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Ant-like Crab Spiders: The Amyciaea Genus

Many spiders mimic other species – either as a defense against predators or as a way of predating on their model. The Amyciaea species belong to the crab spiders (Thomisidae family) and are 6-8 mm long.

Instead of looking like little crabs, like other Thomisidae, they are ant mimics and more specifically look like the Weaver Ant (Oecophylla smaragdina) on which they prey upon. Their colouration is the same orange as the Weaver Ants and they have black markings on the abdomen.

Abdomen showing black spot markings
Abdomen showing black spot markings

To tell the difference between the male and female the pedipalp size is indicative – bigger palps mean the spider is a male, because that is where he stores his sperm. The palps are the small appendages at the front of the spider near the mouthparts.

Their most interesting behavioral trick is the way they use their forelegs. These are most often in a jointed, raised position to mimic the antennae of the ants. They will also react defensively with the legs in that position, as you can see in the photos above.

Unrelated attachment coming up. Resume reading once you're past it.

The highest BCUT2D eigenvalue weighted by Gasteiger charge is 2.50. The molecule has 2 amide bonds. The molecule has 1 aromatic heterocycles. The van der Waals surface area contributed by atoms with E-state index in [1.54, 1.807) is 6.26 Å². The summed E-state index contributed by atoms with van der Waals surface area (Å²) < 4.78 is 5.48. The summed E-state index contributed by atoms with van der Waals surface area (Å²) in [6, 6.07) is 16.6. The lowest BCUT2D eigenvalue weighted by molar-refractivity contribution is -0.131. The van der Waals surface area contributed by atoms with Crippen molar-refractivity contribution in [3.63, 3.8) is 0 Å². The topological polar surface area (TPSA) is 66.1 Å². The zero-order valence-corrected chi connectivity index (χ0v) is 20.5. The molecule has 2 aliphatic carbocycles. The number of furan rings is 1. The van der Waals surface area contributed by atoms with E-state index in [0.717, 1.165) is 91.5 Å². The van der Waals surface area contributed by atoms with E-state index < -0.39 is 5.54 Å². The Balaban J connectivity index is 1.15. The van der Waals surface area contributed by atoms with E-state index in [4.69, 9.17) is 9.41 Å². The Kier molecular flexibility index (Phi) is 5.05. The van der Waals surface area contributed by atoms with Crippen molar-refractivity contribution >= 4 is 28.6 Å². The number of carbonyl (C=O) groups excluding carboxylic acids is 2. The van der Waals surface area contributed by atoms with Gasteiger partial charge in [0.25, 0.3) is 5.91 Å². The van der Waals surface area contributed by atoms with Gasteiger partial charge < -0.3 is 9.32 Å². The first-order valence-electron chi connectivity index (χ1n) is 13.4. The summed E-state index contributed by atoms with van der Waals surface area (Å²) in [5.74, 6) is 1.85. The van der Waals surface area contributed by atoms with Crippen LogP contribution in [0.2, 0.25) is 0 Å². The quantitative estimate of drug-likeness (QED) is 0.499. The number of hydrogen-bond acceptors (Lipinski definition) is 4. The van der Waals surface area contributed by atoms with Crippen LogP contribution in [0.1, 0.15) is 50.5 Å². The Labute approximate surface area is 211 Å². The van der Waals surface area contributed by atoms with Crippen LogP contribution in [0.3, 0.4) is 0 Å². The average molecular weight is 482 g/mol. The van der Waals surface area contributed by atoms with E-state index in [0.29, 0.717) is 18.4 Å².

I have seen them stalking the ants on a number of occasions. Weaver Ants are quite ferocious hunters themselves – I have observed them hunting down both other ant species and other bugs on the railings, and when hunting in a group they are formidable. Interestingly I have never observed them hunting the jumping spiders.

However the Amyciaea species are also very effective hunters and I have observed them hunting ants and in the process of the kill. I have seen them barging the ants, but I have not yet seen the final approach to subdue the ant.

I mainly see Amyciaea individually stalking ants on the railing, and often see a few around if there is a larger number of ants around. However, I once observed around eight Amyciaea attacking a large group of Weaver Ants that were going up onto the railing. The spiders were of varying sizes and sexes and were stalking the ants, or in the process of killing them. Ant bodies littered the railing. Every time I have seen the killing process the spider has attacked the ant on the top or back of the head, well away from the very strong pincer jaws that Weaver Ants have.

An Amyciaea spider is attacking an Weaver Ant
An Amyciaea spider is attacking an Weaver Ant

You can see in the photos how well they are able to attack an ant that is the same size or bigger than them. So if you see Weaver Ants moving on the railings watch out for the more erratic movements of the little Amyciaea hunting them!!


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